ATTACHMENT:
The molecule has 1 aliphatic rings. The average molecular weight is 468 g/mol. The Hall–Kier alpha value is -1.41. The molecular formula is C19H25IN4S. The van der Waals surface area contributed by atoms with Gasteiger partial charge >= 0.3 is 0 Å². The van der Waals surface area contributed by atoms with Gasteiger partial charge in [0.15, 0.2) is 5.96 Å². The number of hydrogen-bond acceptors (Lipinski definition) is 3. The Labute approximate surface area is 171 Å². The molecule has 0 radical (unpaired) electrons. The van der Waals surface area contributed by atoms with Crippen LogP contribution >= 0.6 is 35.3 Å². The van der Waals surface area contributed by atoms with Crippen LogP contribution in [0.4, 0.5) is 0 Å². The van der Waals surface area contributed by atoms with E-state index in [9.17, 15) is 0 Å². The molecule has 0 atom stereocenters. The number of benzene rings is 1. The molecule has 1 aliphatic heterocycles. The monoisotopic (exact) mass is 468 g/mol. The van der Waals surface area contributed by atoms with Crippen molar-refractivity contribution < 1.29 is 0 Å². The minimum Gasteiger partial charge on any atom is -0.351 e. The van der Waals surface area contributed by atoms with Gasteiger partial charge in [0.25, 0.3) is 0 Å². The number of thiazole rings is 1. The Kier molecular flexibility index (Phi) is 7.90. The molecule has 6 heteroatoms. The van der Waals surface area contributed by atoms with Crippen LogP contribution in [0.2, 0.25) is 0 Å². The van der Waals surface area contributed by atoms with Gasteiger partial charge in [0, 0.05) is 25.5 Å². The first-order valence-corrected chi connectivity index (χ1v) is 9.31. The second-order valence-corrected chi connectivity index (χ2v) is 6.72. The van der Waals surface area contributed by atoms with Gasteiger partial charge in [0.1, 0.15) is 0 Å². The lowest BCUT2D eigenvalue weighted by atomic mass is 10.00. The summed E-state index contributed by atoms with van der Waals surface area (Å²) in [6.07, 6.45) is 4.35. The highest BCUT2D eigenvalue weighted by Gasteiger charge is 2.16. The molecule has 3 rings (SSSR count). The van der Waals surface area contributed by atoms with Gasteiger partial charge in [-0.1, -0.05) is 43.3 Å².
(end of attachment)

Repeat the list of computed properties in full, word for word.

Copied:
The molecule has 1 aliphatic rings. The average molecular weight is 468 g/mol. The Hall–Kier alpha value is -1.41. The molecular formula is C19H25IN4S. The van der Waals surface area contributed by atoms with Gasteiger partial charge >= 0.3 is 0 Å². The van der Waals surface area contributed by atoms with Gasteiger partial charge in [0.15, 0.2) is 5.96 Å². The number of hydrogen-bond acceptors (Lipinski definition) is 3. The Labute approximate surface area is 171 Å². The molecule has 0 radical (unpaired) electrons. The van der Waals surface area contributed by atoms with Crippen LogP contribution >= 0.6 is 35.3 Å². The van der Waals surface area contributed by atoms with Crippen LogP contribution in [0.4, 0.5) is 0 Å². The van der Waals surface area contributed by atoms with E-state index in [9.17, 15) is 0 Å². The molecule has 0 atom stereocenters. The number of benzene rings is 1. The molecule has 1 aliphatic heterocycles. The monoisotopic (exact) mass is 468 g/mol. The van der Waals surface area contributed by atoms with Crippen molar-refractivity contribution < 1.29 is 0 Å². The minimum Gasteiger partial charge on any atom is -0.351 e. The van der Waals surface area contributed by atoms with Gasteiger partial charge in [0.25, 0.3) is 0 Å². The number of thiazole rings is 1. The Kier molecular flexibility index (Phi) is 7.90. The molecule has 6 heteroatoms. The van der Waals surface area contributed by atoms with Crippen LogP contribution in [0.2, 0.25) is 0 Å². The van der Waals surface area contributed by atoms with Gasteiger partial charge in [0, 0.05) is 25.5 Å². The first-order valence-corrected chi connectivity index (χ1v) is 9.31. The second-order valence-corrected chi connectivity index (χ2v) is 6.72. The van der Waals surface area contributed by atoms with Gasteiger partial charge in [0.1, 0.15) is 0 Å². The lowest BCUT2D eigenvalue weighted by atomic mass is 10.00. The summed E-state index contributed by atoms with van der Waals surface area (Å²) in [6.07, 6.45) is 4.35. The highest BCUT2D eigenvalue weighted by Gasteiger charge is 2.16. The molecule has 3 rings (SSSR count). The van der Waals surface area contributed by atoms with Gasteiger partial charge in [-0.1, -0.05) is 43.3 Å².